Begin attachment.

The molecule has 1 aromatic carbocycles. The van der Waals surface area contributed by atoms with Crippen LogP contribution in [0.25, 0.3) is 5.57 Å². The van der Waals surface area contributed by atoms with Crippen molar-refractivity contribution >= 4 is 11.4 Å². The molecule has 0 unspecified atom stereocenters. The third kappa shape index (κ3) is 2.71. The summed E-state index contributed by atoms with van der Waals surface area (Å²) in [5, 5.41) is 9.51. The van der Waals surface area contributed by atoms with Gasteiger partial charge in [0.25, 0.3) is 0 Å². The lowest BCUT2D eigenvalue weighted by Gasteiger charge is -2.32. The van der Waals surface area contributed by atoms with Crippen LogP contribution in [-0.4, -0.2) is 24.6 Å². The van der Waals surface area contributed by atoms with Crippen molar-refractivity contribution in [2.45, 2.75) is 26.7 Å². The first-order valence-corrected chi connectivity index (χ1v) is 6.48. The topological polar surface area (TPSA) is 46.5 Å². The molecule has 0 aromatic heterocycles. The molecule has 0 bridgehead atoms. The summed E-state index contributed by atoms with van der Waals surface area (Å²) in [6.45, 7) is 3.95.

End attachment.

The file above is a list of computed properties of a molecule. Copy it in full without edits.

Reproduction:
The molecule has 1 aromatic carbocycles. The van der Waals surface area contributed by atoms with Crippen LogP contribution in [0.25, 0.3) is 5.57 Å². The van der Waals surface area contributed by atoms with Crippen molar-refractivity contribution >= 4 is 11.4 Å². The molecule has 0 unspecified atom stereocenters. The third kappa shape index (κ3) is 2.71. The summed E-state index contributed by atoms with van der Waals surface area (Å²) in [5, 5.41) is 9.51. The van der Waals surface area contributed by atoms with Gasteiger partial charge in [0.25, 0.3) is 0 Å². The lowest BCUT2D eigenvalue weighted by Gasteiger charge is -2.32. The van der Waals surface area contributed by atoms with Crippen LogP contribution in [-0.4, -0.2) is 24.6 Å². The van der Waals surface area contributed by atoms with Crippen molar-refractivity contribution in [2.45, 2.75) is 26.7 Å². The first-order valence-corrected chi connectivity index (χ1v) is 6.48. The topological polar surface area (TPSA) is 46.5 Å². The molecule has 0 aromatic heterocycles. The molecule has 0 bridgehead atoms. The summed E-state index contributed by atoms with van der Waals surface area (Å²) in [6.45, 7) is 3.95.